I thought that the DaimlerBenz folks would "right the ship", but it seems as if it is business as usual at Dodge/Chrysler.

    My daughter and wife will be much safer (both according to IIHS and the NHTSA tests) in a Honda or a Toyota. I know where my money is going. -- For the safety of my family.

    Don't believe me, see the links below.

    www.freep.com /business/qcirrus5.htm
    www.autopedia.com /html/Recall_Chrysler032198.html
    www.iihs.org/vehicle_ratings/ ce/html/0102.htm

    www.iihs.org/vehicle_ratings/ ce/cecompoutc.asp

    www.nhtsa.dot.gov/hot/ rollover/rollover20010620.pdf
  • 4aodge4aodge Posts: 288
    hmmmmm haven't I read that response somewhere before?
  • pepe11pepe11 Posts: 41
    The people who think you are overreacting are not "pessimists" but rather optimists! You are the pessimist.
  • hayneldanhayneldan Posts: 657
    I remember that flap about the rear seat belts. I also remember on one newscast that Chrysler demonstrated that they lifted an unmodified Cirrus up with a crane by the seatbelts! no failure!
  • hayneldanhayneldan Posts: 657
    What do you suppose caused the fire in the 2000 Odyssey shown on copartfinder.com?
  • scoyle1scoyle1 Posts: 14
    So hayneldan and others. Do you refute that D/C has a history of not recalling vehicles? Look at the evidence, listen to Click and Clack, talk to anyone at CPSC. D/C is renown for refusing to admit their errors and faults. If there was no problem with the seatbelts on the Cirrus and the Stratus, then why did D/C lose twice in court? They lost the initial trial and on appeal. D/C didn't have to prove that the seatbelts were safe, CPSC had to prove that the seatbelts were unsafe. They not only proved their case twice, D/C wasn't able to overcome that proof. D/C received the largest fine up to that point ever levied against an automobile manufacturer.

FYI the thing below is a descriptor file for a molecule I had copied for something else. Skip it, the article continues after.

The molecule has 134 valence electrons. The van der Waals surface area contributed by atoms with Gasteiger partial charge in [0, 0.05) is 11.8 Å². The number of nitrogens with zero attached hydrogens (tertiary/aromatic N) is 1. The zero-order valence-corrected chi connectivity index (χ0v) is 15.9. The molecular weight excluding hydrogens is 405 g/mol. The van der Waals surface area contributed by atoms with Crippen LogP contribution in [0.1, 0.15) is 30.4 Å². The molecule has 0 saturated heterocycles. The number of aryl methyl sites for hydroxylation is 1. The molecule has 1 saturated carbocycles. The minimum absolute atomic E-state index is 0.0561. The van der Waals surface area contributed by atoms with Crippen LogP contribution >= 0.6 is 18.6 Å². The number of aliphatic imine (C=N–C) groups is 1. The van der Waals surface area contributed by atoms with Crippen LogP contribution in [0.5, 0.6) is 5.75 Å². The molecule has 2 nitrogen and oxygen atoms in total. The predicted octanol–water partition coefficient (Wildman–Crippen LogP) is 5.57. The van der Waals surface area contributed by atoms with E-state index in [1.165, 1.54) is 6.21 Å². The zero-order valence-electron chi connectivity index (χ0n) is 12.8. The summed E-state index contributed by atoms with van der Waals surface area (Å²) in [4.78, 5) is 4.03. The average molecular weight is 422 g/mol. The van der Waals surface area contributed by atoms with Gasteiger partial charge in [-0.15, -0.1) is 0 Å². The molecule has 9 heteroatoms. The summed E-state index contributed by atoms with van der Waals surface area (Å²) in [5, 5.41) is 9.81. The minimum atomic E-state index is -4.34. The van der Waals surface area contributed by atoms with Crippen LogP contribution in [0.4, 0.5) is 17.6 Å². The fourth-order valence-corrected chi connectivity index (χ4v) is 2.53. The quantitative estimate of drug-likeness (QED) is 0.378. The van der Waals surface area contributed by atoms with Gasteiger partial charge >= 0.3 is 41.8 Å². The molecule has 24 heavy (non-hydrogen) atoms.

• 4aodge4aodge Posts: 288
    There is something that has been confusing me about you over the last few weeks. I've been reading one negative post after another of yours about Chrysler and it's past safety reccord and how terrible and dishonest they are as a car company. Soooo, that leads me to this question...why did you buy a DC minivan in the first place? I realize that you did not know about the 2001 DC minivan crash test until after you bought you car, but according to what your saying...DC has had a notorious reccord for poor safety in the past.

    You seem to love your family and your small daughter just as any good parrent would, so why would you ever even think of putting your loved ones in a vehicle made by a company that, according to you, has never been good with saftey in the first place? I'm getting mixed signals here and it's rather confusing...to me at least.

    I know I feel perfectly safe in our 2000 Chrysler Town & Country and would never even consider trading it in for a boxy, boaring, plain Honda Odyssey. With that said, Chrysler is not the only car company to be questioned on their past safety reccord. I'm sure you could dig up some pretty heavy dirt on just about every major car company out there, including the emaculate Honda Motors Company.

    As for Chrysler replacing the fuel part in its late 2001 model and 2002 minivans, it only seemed a logical step to prevent this entire media frenzy over a minor fuel leak in one of many simulated crashes from occuring again in next years crash test.

    -Adam
  • hayneldanhayneldan Posts: 657
    I am beginning to doubt Scoyle's credibility on really owning a 2001 DC minivan. Nobody with that much negativity about DC would hav bought one. Maybe he's talking about his woop-de-do Subaru?
  • scannerscanner Posts: 295
    I guess Scoyle1 isn't a lawyer, else he would know that Honda too "has a history of not recalling vehicles" and "is renown for refusing to admit their errors and faults".


    Seatbelt defects and fuel leaks included


    .

  • scannerscanner Posts: 295
    Is the same thing Honda said when its CRV rolled over during crash testing. Even Consumer Report's AKA The Rollover Advocate said the same thing (see CR May 1999, page 11).


    http://www.naplesnews.com/today/business/d222357a.htm

This discussion has been closed.